VIBRAMOOV – Neurorehabilitation through Functional Proprioceptive Stimulations

Vibramoov is a new product arising from 30 years of fundamental and clinical research. 

The Vibramoov system applies Functional Proprioceptive Stimulation to preserve the sensory and motor functions of the patient even when movement is impossible.  A number of electromechanical actuators are placed as shown in the adjacent images.  Programmed sequences stimulate the nervous system with sensory information which is identical to that which occurs in normal movement.  This afferent information can induce motor responses corresponding to the sensation that the patient experiences.  The patient has the sensation and experience of movement even at the earliest stage of recovery.  It is safe and effective when applied early in rehabilitation.

Research findings suggest that the sensory feedback induced by Vibramoov and the associated perception of movement may counteract disuse-induced cortical plastic changes. This happens due to the recruitment of a large part of the cortical network which is normally used during the actual performance of a movement. This research supports the possibility of guiding cortical plasticity with proprioceptive augmented feedback.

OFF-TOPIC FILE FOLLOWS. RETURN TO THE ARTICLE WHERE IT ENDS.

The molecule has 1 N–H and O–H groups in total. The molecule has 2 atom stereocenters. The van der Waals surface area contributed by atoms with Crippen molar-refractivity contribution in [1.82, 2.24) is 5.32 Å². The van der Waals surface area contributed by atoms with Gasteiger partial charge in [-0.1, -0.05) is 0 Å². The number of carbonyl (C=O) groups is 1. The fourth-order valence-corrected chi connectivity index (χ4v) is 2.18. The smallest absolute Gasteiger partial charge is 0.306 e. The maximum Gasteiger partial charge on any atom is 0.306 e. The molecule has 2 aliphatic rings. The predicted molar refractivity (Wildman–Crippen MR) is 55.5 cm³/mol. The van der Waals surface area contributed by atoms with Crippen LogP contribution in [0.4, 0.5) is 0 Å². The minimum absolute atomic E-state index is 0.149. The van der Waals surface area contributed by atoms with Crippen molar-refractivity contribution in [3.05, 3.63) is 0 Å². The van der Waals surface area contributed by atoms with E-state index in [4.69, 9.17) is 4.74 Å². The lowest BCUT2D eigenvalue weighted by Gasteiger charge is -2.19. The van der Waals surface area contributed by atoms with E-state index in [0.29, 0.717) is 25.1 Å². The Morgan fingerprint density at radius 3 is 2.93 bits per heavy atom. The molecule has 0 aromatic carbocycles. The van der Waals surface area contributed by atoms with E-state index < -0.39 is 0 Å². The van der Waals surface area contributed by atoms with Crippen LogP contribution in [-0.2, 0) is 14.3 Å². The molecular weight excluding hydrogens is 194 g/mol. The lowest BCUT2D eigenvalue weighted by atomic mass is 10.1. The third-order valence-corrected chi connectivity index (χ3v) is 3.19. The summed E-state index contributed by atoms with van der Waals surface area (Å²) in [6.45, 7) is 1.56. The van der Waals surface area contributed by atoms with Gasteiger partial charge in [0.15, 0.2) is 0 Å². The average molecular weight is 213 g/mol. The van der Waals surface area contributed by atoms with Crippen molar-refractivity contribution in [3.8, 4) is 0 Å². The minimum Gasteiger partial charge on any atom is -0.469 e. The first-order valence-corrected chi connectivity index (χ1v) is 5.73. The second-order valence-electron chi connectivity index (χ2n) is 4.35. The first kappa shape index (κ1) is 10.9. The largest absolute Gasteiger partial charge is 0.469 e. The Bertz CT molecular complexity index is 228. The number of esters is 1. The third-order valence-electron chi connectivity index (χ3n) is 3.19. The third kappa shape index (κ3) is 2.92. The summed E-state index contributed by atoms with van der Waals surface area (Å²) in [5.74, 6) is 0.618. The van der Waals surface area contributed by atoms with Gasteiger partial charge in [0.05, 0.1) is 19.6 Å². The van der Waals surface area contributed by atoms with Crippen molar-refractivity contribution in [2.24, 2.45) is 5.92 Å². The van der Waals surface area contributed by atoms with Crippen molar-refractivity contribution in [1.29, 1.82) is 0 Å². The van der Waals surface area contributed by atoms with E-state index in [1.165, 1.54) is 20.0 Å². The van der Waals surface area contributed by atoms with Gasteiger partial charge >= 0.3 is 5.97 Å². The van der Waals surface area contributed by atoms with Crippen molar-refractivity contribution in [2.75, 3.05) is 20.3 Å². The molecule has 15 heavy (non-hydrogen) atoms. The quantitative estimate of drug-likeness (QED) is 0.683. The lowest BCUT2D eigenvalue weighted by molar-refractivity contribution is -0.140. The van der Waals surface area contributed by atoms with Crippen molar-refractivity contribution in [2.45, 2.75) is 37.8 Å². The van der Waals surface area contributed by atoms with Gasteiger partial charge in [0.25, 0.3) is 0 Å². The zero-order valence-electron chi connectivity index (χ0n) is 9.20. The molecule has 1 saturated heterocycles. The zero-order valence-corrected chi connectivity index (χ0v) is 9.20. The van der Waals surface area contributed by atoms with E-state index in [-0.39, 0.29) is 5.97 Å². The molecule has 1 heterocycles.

Many acquired or congenital neurological impairments (such as stroke, incomplete spinal cord injury, traumatic brain injury, cerebral palsy, MS and Parkinson's disease) can dramatically affect our ability to move at will and they disturb our sense of "connection" to and awareness of our limbs.  Awareness of limb position (proprioception) is impaired. 

One of the main challenges of neurorehabilitation is to preserve or re-establish the coordination between motricity (active movement) and the related neurosensory information.

Vibramoov offers a unique neurorehabilitation therapy by maintaining the functional interaction between movement and proprioception throughout the recovery process.

Vibramoov enhances both the rate and potential for recovery as the system may be used safely at the earliest stages of recovery; even earlier than typical robotic interventions.

Early intervention is very important to maximise the rate and extent of recovery as prolonged immobility brings about secondary effects that can be very hard to overcome when therapy is delayed.